How to Win Friends & Influence People ~ Dale Carnegie

How to Win Friends & Influence People
~ Dale Carnegie

There are a number of ways to introduce this book to you – how it is certainly one of the top books to read in your teens or your twenties. Or how good communication skills are one of the most common traits of highly successful people, or how the author of this book began conducting seminars for people who were interested in just that – becoming successful in their careers. Alternatively, one could reflect on how in the past decade or two, technology has significantly impacted human relations, specifically the way we communicate with each other and how this book helps us build those fundamental interpersonal skills.

Much has already been said and written about this book and the value holds for its readers. And rightly so, this book has been around for quite some time now: It was first published in October 1936 and a revised edition was published in 1981. Dale Carnegie’s How to Win Friends & Influence People is as relevant today as it was 85 years ago and quite frankly, needs no introduction.

Dale Carnegie was a salesman, lecturer, trainer and public speaker during his career. He authored several books, and developed and delivered several courses on self-improvement, salesmanship, corporate training, public speaking, and interpersonal skills during his lifetime. It was after attending once such course, that a publisher persuaded Carnegie to let a stenographer take notes from his course to be published into a book. The rest, as they say, is history. What is interesting to note here is that the origins of the book was a practical course for skill-building. Hence, the book is more of a workbook than a novel and the author encourages his readers to do just that – to read, reflect, apply, reflect, re-read on repeat!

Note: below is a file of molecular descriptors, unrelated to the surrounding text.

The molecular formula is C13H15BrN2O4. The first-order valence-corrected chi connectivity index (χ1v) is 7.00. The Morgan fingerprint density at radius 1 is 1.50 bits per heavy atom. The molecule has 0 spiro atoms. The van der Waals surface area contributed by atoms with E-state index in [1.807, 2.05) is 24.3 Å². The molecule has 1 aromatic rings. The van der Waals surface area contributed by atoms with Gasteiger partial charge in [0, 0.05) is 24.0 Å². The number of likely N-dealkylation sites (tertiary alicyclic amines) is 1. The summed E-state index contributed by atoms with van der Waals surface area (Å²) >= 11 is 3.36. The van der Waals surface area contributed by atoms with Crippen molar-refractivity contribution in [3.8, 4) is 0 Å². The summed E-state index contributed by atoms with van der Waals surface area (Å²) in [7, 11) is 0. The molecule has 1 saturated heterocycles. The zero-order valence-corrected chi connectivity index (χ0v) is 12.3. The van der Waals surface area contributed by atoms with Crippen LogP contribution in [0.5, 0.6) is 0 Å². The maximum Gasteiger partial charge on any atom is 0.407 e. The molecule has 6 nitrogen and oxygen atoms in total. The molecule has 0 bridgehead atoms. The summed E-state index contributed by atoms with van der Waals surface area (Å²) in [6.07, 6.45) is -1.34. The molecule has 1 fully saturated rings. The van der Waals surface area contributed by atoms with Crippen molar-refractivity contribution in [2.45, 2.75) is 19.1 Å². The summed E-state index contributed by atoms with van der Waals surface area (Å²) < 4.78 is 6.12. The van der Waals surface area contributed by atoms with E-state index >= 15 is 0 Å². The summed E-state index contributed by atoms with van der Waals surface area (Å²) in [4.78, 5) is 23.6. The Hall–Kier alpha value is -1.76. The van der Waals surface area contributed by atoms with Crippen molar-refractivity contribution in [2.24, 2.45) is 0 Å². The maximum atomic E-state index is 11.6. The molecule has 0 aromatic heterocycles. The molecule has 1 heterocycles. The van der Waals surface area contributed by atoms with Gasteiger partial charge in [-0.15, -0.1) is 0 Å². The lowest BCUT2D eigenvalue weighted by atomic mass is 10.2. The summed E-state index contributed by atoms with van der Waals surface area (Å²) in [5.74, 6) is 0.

The book’s conversational style and abundance of anecdotes makes it easy to read; another testament to the manner in which it was conceived. The book originally had six sections which were later brought down to four in 1981. In each section, Carnegie talks about a few principles and elaborates with examples on how one might apply them. Much has been written about these principles and is available easily on the internet. That said, when it comes to developing skills, knowing is not doing, doing is doing! The only way to derive value is if we reflect and apply what we read.

In a world where the majority of us are focussed on making sure we get our message across and our voice heard, this book comes as a welcome refresher, encouraging us to take a step back and reflect on the outcome we want and whether our communication is aligned to it. What might seem like a no-brainer to us, might be completely oblivious to the other person; or worse - it could be diametrically opposite to what they believe. We come across many such situations in our daily lives. However, identifying (or developing) a reason to pick up the study of this book is key to sustaining the efforts. If you’re not there yet, just picking it up for a read, cover-to-cover would work just as well to get you started. Sometimes building awareness is the first step to doing something about it.

A lot of the principles Carnegie has written about have stood the test of time. Out of the 450,000 people who graduated from his institute at the time of his death in 1955, there are many recognisable names, including Warren Buffet’s. And this list has only grown since then. However, one can’t help but wonder, had Carnegie lived during our times, would his course be any different? And so would the principles in the book be any different? I leave that as a thought experiment for you to ponder in amusement.

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Chinmaya Udghosh